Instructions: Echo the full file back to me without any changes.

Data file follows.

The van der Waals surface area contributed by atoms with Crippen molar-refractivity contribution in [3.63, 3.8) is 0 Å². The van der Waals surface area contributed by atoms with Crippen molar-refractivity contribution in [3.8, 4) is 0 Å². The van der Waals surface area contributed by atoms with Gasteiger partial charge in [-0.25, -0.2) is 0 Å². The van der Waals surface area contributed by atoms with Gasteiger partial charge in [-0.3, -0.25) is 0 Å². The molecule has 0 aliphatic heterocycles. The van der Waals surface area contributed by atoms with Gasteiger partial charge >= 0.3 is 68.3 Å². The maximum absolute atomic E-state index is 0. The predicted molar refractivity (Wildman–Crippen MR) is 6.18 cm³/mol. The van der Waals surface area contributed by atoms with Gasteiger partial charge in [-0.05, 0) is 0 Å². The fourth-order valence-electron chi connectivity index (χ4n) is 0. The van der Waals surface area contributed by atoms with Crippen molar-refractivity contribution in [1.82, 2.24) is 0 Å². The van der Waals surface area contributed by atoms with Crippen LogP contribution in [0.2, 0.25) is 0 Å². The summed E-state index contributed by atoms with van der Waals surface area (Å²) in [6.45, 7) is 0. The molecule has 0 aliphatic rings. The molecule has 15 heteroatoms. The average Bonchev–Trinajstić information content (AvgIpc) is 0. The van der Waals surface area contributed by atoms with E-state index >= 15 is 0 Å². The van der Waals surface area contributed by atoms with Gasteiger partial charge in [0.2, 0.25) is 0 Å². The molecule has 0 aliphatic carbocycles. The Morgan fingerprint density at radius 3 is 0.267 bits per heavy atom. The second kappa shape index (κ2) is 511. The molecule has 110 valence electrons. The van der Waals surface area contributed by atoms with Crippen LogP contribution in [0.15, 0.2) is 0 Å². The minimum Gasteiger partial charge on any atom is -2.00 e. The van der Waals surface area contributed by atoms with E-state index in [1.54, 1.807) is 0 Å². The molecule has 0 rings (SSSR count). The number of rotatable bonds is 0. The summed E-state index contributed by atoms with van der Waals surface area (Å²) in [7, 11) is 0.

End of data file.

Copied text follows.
The van der Waals surface area contributed by atoms with Crippen molar-refractivity contribution in [3.63, 3.8) is 0 Å². The van der Waals surface area contributed by atoms with Crippen molar-refractivity contribution in [3.8, 4) is 0 Å². The van der Waals surface area contributed by atoms with Gasteiger partial charge in [-0.25, -0.2) is 0 Å². The van der Waals surface area contributed by atoms with Gasteiger partial charge in [-0.3, -0.25) is 0 Å². The molecule has 0 aliphatic heterocycles. The van der Waals surface area contributed by atoms with Gasteiger partial charge >= 0.3 is 68.3 Å². The maximum absolute atomic E-state index is 0. The predicted molar refractivity (Wildman–Crippen MR) is 6.18 cm³/mol. The van der Waals surface area contributed by atoms with Gasteiger partial charge in [-0.05, 0) is 0 Å². The fourth-order valence-electron chi connectivity index (χ4n) is 0. The van der Waals surface area contributed by atoms with Crippen molar-refractivity contribution in [1.82, 2.24) is 0 Å². The van der Waals surface area contributed by atoms with Crippen LogP contribution in [0.2, 0.25) is 0 Å². The summed E-state index contributed by atoms with van der Waals surface area (Å²) in [6.45, 7) is 0. The molecule has 0 aliphatic rings. The molecule has 15 heteroatoms. The average Bonchev–Trinajstić information content (AvgIpc) is 0. The van der Waals surface area contributed by atoms with E-state index >= 15 is 0 Å². The van der Waals surface area contributed by atoms with Gasteiger partial charge in [0.2, 0.25) is 0 Å². The molecule has 0 aliphatic carbocycles. The Morgan fingerprint density at radius 3 is 0.267 bits per heavy atom. The second kappa shape index (κ2) is 511. The molecule has 110 valence electrons. The van der Waals surface area contributed by atoms with Crippen LogP contribution in [0.15, 0.2) is 0 Å². The minimum Gasteiger partial charge on any atom is -2.00 e. The van der Waals surface area contributed by atoms with E-state index in [1.54, 1.807) is 0 Å². The molecule has 0 rings (SSSR count). The number of rotatable bonds is 0. The summed E-state index contributed by atoms with van der Waals surface area (Å²) in [7, 11) is 0.